Establishing ethical policies
Creating well-defined policies and procedures such as a supplier code of conduct and data protection and privacy policies as standard.
Maintaining transparency
Keep business operations transparent. Your business could achieve this by publishing regular sustainability reports and ensuring clear communication with investors and stakeholders.
Managing ESG risks
Introducing organisational and managerial frameworks that identify and manage ESG risks, such as conducting regular environmental audits or ethical supply chain assessments.
Aligning with suppliers
Partner with suppliers who share your business’ goals and ESG values, like sourcing materials from sustainable providers.
Government support and partnerships
Take advantage of government support and incentives for sustainable practices and collaborate with skilled and knowledgeable consultants for ESG transition strategies.

Where to find support

The Government of Singapore offers a range of incentives and grants to help SMEs adopt ESG best practices. If you’re looking for ESG grants in Singapore or need guidance on where to start, here are some helpful resources:

  • Enterprise Singapore’s Enterprise Development Grant (EDG) helps SMEs develop projects to upgrade and innovate their businesses, explore opportunities for growth and expand internationally. Additionally, SMEs can engage with a Registered Management Consultant like Tina for support with integrating sustainability into their business.
  • The Enterprise Sustainability Programme (ESP) supports companies in Singapore to learn about and adopt sustainable, green practices.
  • The Productivity Solutions Grant (PSG) gives SMEs a financial boost to adopt technical solutions to improve their productivity.
  • The Energy Efficiency Fund consists of five grants to support businesses in improving energy efficiency in their industrial facilities.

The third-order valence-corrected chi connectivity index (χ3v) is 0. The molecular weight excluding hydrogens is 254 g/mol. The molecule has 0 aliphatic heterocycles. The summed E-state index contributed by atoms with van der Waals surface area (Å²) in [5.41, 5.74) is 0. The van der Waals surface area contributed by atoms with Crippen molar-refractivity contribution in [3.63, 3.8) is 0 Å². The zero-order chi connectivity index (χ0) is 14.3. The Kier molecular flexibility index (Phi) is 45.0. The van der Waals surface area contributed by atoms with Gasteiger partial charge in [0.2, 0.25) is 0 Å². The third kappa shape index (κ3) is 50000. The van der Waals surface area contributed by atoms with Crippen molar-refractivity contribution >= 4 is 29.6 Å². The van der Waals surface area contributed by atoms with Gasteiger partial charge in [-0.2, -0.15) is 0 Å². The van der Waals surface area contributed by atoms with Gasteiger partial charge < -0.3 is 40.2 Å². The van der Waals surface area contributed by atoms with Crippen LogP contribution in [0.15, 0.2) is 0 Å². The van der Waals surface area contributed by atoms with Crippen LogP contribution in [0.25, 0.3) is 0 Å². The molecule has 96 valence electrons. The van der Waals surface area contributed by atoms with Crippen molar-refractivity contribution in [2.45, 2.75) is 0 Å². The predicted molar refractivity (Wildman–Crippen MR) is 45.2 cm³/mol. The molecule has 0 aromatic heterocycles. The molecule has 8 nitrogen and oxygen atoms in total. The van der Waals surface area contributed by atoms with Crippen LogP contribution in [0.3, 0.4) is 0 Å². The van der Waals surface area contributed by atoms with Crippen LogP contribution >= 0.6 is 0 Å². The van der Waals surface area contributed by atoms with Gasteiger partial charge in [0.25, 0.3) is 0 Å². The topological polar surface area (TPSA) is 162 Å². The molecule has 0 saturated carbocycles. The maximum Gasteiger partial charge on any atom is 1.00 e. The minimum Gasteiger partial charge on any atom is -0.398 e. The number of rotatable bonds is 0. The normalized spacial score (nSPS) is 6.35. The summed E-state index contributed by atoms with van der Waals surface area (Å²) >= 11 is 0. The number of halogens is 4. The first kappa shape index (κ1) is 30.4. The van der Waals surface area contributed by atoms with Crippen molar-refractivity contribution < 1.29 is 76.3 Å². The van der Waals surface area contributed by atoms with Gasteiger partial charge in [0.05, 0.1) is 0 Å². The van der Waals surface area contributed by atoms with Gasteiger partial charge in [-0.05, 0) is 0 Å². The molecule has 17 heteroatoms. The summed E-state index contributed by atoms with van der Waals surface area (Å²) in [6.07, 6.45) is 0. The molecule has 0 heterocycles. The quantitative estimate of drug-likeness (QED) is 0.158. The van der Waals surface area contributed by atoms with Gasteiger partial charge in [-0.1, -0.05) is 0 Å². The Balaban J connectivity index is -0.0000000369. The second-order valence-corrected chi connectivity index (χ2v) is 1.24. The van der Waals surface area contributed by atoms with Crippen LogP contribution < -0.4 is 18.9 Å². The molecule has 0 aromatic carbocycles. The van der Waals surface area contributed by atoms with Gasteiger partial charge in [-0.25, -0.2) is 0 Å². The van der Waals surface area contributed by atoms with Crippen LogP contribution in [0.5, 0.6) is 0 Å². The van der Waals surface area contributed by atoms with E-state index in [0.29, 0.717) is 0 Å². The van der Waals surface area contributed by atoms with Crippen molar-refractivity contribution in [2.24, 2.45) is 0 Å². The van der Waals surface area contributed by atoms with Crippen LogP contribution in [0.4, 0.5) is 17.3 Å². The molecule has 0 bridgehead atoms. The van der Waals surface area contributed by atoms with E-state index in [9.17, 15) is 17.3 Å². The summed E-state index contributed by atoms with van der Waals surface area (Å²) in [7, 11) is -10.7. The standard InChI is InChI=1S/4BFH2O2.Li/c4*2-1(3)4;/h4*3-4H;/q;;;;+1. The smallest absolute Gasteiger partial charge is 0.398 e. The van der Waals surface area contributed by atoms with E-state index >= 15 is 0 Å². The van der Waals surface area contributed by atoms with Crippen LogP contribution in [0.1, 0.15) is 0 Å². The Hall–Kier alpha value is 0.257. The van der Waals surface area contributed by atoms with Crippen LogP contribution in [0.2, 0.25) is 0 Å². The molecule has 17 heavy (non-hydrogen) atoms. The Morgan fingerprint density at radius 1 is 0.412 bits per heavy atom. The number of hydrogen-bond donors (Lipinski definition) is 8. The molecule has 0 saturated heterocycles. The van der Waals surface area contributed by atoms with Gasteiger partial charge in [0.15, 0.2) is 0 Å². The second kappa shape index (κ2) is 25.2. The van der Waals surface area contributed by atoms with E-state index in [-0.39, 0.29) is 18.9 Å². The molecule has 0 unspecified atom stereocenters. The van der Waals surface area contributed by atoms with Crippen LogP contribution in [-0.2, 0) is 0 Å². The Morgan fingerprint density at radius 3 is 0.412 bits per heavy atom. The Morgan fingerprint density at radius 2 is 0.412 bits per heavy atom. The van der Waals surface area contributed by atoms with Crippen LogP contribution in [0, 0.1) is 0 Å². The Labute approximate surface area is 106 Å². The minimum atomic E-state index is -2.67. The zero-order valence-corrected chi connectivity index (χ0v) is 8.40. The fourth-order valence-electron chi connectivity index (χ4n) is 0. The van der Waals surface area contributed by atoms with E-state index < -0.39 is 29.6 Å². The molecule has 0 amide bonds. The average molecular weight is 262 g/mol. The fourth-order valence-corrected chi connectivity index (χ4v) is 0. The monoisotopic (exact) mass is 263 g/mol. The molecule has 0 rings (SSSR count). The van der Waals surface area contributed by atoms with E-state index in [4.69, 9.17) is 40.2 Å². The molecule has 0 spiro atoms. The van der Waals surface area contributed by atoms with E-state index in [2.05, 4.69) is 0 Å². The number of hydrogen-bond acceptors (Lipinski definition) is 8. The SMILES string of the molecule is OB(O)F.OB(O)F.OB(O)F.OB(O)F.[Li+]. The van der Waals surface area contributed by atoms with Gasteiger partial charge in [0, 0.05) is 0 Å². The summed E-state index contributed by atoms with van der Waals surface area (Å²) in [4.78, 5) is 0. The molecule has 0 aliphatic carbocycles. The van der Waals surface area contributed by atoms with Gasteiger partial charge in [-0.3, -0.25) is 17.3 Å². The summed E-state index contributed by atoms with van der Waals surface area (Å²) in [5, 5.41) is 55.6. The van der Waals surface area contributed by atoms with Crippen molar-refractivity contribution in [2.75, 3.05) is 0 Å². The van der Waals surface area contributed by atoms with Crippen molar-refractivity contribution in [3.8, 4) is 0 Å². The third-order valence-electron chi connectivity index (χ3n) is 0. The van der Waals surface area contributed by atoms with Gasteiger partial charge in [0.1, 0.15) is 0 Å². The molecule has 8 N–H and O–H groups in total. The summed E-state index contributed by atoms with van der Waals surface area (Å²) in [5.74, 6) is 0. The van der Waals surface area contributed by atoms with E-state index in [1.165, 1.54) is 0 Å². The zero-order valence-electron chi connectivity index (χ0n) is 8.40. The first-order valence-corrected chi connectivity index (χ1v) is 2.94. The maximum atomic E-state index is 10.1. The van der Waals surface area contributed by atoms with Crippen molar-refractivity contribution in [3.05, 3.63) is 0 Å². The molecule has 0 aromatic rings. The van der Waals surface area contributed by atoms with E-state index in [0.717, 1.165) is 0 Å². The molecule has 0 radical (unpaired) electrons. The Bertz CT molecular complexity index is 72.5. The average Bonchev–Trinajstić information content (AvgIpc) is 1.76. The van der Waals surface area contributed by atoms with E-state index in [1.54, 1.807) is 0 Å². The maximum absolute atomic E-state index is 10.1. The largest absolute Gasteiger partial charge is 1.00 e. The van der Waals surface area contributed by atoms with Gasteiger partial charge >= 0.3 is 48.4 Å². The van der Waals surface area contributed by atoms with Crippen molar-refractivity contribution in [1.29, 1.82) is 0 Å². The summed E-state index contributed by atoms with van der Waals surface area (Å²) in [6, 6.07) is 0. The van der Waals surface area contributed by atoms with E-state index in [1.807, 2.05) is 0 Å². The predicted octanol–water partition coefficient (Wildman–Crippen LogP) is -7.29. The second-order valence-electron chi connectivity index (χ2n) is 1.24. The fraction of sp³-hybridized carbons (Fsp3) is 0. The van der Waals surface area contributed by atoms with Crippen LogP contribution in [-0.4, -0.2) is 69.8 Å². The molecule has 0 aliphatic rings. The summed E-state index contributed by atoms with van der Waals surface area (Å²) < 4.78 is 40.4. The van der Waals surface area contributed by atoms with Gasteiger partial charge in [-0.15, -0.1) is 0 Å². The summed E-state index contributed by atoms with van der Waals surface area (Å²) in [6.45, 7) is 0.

Discover the opportunities of ESG today

Discover the opportunities of ESG today

There’s no doubt that environmental, social and governance (ESG) issues are becoming increasingly important for Singapore’s businesses to address. SMEs have a large role to play, and if they don’t already have ESG policies and practices in place, there is mounting pressure to do so.

Implementing ESG offers more than compliance for SMEs. It unlocks innovation, sustainability, and market leadership by fostering long-term business resilience and distinguishing your brand in today’s eco-conscious market. With Singapore’s supportive incentives and leveraging the expertise of business consultants, SMEs can seamlessly integrate ESG now more than ever before.

With a dedicated team of experienced ESG consultants in Singapore, BoardRoom can help your business maximise its positive impact and make the most of opportunities with ESG Access. BoardRoom also offers a range of other services, including company incorporation and corporate secretarial. Contact us to find out more today.

Contact BoardRoom for more information:

Tina Thomas_profile

Tina Thomas

Head of Environmental, Social and Governance

E: [email protected]

T: +65 6536 5355